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Hunt for Rizzolo assets stalls

Attorneys on a treasure hunt for former strip club owner Rick Rizzolo’s money hit a wall Monday when a federal judge denied their motion to compel Rizzolo’s camp to turn over financial records and impose sanctions against attorneys representing Rizzolo’s wife.

Lawyers representing Kirk Henry, the tourist who was left paralyzed after he was beaten at Rizzolo’s Crazy Horse Too Gentlemen’s Club in 2001, claim Rick and Lisa Rizzolo engaged in a “sham” divorce designed to hide Rick Rizzolo’s assets.

In 2006, Rizzolo agreed to pay Henry $10 million using proceeds from the sale of his strip club. Rizzolo delivered $1 million. The economy then tanked and the club lost its liquor license, causing the value of the business to plummet.

On Monday, attorneys representing Henry told U.S. Magistrate Judge George Foley that Lisa Rizzolo’s lawyers are “stonewalling” their efforts to locate assets transferred to her after the couple’s 2005 divorce.

Henry’s attorneys are seeking bank statements, loan applications, a divorce degree, trust information and dispositions of property, according to attorney Jack DeGree.

“They have produced some documents, but they have been woefully inadequate,” said DeGree, who unsuccessfully urged Foley to impose sanctions against Lisa Rizzolo’s attorneys, Mark Bailus and George Kelesis.

Henry’s attorneys expressed frustration that much of the divorce paperwork filed by the Patti & Sgro law firm has disappeared. Representatives of the law office, which handled the divorce for both Rizzolos, have said paperwork was destroyed in a flood.

DeGree said Lisa Rizzolo has loaned her ex-husband about $700,000. He is also after a loan application submitted by Lisa Rizzolo during the recent purchase of a California condominium to determine what she represented as her assets to the escrow company.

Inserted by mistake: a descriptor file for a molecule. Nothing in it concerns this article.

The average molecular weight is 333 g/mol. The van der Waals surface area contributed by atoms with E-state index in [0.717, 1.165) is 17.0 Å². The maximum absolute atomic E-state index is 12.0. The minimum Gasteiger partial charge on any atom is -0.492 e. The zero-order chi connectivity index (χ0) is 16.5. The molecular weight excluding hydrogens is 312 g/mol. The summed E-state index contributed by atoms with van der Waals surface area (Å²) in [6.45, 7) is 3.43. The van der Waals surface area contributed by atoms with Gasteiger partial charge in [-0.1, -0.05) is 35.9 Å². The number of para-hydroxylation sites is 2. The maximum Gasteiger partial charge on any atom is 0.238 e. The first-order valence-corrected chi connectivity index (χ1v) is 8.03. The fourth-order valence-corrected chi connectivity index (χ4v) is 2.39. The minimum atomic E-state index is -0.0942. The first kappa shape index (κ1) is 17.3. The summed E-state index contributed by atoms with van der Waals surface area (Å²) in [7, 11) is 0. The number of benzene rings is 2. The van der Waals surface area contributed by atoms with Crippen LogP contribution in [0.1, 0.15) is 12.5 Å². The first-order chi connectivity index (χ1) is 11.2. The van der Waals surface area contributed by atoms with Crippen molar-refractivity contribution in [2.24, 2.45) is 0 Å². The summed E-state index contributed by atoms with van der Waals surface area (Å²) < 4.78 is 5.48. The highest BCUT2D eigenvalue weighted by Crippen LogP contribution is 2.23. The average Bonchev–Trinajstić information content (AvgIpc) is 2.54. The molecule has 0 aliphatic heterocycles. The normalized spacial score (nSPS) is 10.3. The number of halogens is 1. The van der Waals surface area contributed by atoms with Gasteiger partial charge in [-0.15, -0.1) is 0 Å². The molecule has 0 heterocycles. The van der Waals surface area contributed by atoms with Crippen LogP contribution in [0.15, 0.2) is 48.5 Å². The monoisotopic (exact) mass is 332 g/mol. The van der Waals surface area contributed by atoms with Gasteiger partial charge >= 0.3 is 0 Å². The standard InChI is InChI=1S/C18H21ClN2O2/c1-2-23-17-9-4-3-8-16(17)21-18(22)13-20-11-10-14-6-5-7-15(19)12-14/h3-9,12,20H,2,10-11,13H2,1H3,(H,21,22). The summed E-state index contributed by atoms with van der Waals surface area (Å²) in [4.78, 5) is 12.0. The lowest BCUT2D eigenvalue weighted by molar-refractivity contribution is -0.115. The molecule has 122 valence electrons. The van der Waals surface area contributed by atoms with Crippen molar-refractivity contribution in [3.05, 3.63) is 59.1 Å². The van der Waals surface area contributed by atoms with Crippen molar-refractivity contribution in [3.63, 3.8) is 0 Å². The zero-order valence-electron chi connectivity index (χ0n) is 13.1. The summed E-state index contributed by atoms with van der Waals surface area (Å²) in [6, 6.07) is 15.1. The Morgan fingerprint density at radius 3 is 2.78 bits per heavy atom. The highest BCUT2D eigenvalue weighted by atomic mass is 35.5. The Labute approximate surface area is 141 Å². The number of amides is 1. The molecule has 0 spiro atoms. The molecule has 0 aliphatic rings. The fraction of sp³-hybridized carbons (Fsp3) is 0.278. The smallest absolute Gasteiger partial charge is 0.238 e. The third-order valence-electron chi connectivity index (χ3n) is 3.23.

Bailus scoffed at the notion that he is trying to obstruct Henry’s efforts to locate assets and called the request to sanction him “incredible.” Motions to compel are typically filed when no court-ordered documents are turned over for a lengthy period of time.

“They’re quick on the draw if they don’t get something when they think they should get it,” Bailus said.

Bailus said he has turned over all the documents in his possession. He added that more records were requested several weeks after Lisa Rizzolo was deposed in May. The attorneys are working to retrieve financial documents from Lionel, Sawyer & Collins, which was hired to handle Lisa Rizzolo’s affairs.

Foley gave Bailus two weeks to attempt to collect the records. He also directed DeGree to subpoena the records himself from John Dawson, an attorney with Lionel Sawyer & Collins and the brother of U.S. District Judge Kent Dawson.

Contact reporter Adrienne Packer at apacker@reviewjournal.com or 702-384-8710.

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